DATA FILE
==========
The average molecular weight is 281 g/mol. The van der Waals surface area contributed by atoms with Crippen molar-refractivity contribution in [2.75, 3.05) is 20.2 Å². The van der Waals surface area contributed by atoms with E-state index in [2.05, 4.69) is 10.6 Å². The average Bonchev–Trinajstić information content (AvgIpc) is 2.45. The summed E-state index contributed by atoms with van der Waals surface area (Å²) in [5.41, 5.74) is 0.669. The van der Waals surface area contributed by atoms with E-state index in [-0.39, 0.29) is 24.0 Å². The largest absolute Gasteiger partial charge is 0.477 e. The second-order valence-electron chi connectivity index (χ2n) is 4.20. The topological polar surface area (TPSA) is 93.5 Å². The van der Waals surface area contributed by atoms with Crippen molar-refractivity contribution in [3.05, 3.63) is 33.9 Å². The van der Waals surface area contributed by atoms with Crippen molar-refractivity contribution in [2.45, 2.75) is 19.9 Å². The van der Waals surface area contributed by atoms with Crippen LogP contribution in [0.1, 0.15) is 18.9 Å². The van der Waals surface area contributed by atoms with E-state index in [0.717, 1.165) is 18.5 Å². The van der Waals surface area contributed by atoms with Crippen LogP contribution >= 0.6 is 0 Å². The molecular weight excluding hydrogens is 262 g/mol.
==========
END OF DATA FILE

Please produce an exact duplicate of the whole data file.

The average molecular weight is 281 g/mol. The van der Waals surface area contributed by atoms with Crippen molar-refractivity contribution in [2.75, 3.05) is 20.2 Å². The van der Waals surface area contributed by atoms with E-state index in [2.05, 4.69) is 10.6 Å². The average Bonchev–Trinajstić information content (AvgIpc) is 2.45. The summed E-state index contributed by atoms with van der Waals surface area (Å²) in [5.41, 5.74) is 0.669. The van der Waals surface area contributed by atoms with E-state index in [-0.39, 0.29) is 24.0 Å². The largest absolute Gasteiger partial charge is 0.477 e. The second-order valence-electron chi connectivity index (χ2n) is 4.20. The topological polar surface area (TPSA) is 93.5 Å². The van der Waals surface area contributed by atoms with Crippen molar-refractivity contribution in [3.05, 3.63) is 33.9 Å². The van der Waals surface area contributed by atoms with Crippen molar-refractivity contribution in [2.45, 2.75) is 19.9 Å². The van der Waals surface area contributed by atoms with Crippen LogP contribution in [0.1, 0.15) is 18.9 Å². The van der Waals surface area contributed by atoms with E-state index in [0.717, 1.165) is 18.5 Å². The van der Waals surface area contributed by atoms with Crippen LogP contribution >= 0.6 is 0 Å². The molecular weight excluding hydrogens is 262 g/mol.